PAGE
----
Profile: Pippa Dunn, chief marketing officer EE

In her first interview since taking responsibility for the EE brand, CMO Pippa Dunn tells how she plans to win consumers’ mobile-fickle hearts, improve its ’most complained about’ customer service and build on the awareness of its huge Kevin Bacon campaign.

“I’m very keen that we innovate – not only in terms of our products and propositions but also in our marketing,” says Pippa Dunn, chief marketing officer of EE, in her first major interview since taking over from brand chief Steven Day at the end of last year. “We launched as a fresh, innovative brand when the rest of the telco industry had become a bit staid and we’re very much known for that innovation.”

One certainly cannot accuse EE of playing it safe. As the country’s largest mobile network with 26 million customers, EE has redrawn the mobile map since it was formed from the merger of Orange and T-Mobile’s UK businesses in 2010. 

The brand was the first to launch 4G mobile internet two years later and has become one of the country’s biggest and brashest advertisers, synonymous with its bright-yellow branding and TV spots fronted by Hollywood actor Kevin Bacon (no relation to this article’s author).

Following a sustained marketing blitz aimed at establishing the brand and building awareness, EE now faces the challenge of winning a place in consumers’ hearts. That is no easy task in an industry where customers are notoriously fickle, swayed more by tariffs than brand values, and where perceptions of customer service have hit rock bottom.

We need to consistently invest in the brand to keep it top of mind for        consumers

Dunn is charged with taking the EE brand forward following Day’s departure last December. His resignation to pursue “new adventures” meant that management of the EE brand team shifted to Dunn, who also has responsibility for all consumer-facing propositions and product development. While Dunn’s job title has not changed, her new responsibilities bring brand communications and market strategy within a single role.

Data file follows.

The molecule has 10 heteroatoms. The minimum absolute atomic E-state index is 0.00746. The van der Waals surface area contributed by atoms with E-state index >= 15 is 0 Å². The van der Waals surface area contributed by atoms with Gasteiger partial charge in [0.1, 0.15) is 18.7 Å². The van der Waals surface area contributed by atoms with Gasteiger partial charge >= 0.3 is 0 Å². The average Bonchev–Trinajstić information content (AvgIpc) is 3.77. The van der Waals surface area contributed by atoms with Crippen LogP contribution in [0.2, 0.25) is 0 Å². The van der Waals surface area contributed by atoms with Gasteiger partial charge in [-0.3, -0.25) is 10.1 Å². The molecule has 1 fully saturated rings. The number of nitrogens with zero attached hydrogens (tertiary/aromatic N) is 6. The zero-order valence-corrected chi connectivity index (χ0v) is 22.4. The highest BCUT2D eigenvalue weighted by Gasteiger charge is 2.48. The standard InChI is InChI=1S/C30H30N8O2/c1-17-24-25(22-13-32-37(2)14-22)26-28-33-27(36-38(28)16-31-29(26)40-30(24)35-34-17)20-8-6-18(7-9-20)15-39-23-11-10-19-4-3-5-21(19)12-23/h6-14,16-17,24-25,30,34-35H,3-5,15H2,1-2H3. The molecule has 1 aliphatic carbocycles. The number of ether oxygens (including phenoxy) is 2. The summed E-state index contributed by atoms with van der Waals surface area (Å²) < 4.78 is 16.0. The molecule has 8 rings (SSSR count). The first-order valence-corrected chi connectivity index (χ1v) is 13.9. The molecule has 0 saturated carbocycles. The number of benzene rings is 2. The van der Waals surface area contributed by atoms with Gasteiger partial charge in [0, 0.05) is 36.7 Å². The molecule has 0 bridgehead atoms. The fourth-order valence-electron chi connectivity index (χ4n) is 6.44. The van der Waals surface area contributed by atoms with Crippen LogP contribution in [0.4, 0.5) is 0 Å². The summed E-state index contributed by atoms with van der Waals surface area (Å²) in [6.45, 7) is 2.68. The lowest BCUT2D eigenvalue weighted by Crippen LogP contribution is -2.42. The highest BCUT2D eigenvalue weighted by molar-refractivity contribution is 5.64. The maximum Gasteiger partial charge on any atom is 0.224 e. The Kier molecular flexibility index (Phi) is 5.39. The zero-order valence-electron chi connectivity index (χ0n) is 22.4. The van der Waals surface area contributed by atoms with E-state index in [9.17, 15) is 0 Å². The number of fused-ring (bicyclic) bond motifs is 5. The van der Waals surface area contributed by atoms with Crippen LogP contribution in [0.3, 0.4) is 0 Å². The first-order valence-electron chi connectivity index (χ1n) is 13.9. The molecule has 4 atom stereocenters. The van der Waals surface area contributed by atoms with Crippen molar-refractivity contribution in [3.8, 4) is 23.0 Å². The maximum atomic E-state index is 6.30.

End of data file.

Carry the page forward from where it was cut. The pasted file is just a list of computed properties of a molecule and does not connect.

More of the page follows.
“It means everything is joined up, from brand awareness through to in-store execution, proposition development, pricing, the devices that we sell and so on,” she explains.

The management restructure coincides with attempts by EE to extend its appeal beyond early technology adopters and encourage the mass market to move to 4G. Only 3.6 million of the company’s customer base are on EE contracts that run 4G, with the remaining 22 million still on Orange or T-Mobile deals that run 3G or less.

O2, Vodafone and Three all launched 4G networks towards the end of last year although their 4G coverage lags significantly behind that of EE. According to research firm Enders Analysis, EE has a 33 per cent share of the total UK mobile market versus 26 per cent each for O2 and Vodafone.

Dunn’s marketing projects this year have focused on helping the brand compete with these rivals and draw in new customers. In January, EE launched its ‘No Brainer’ brand platform to highlight its deals and offers on different contracts, while the following month it became the first lead sponsor of Wembley Stadium in a six-year deal. The sponsorship is both a brand awareness tool and “a showcase for our innovation”, Dunn says (see box, below).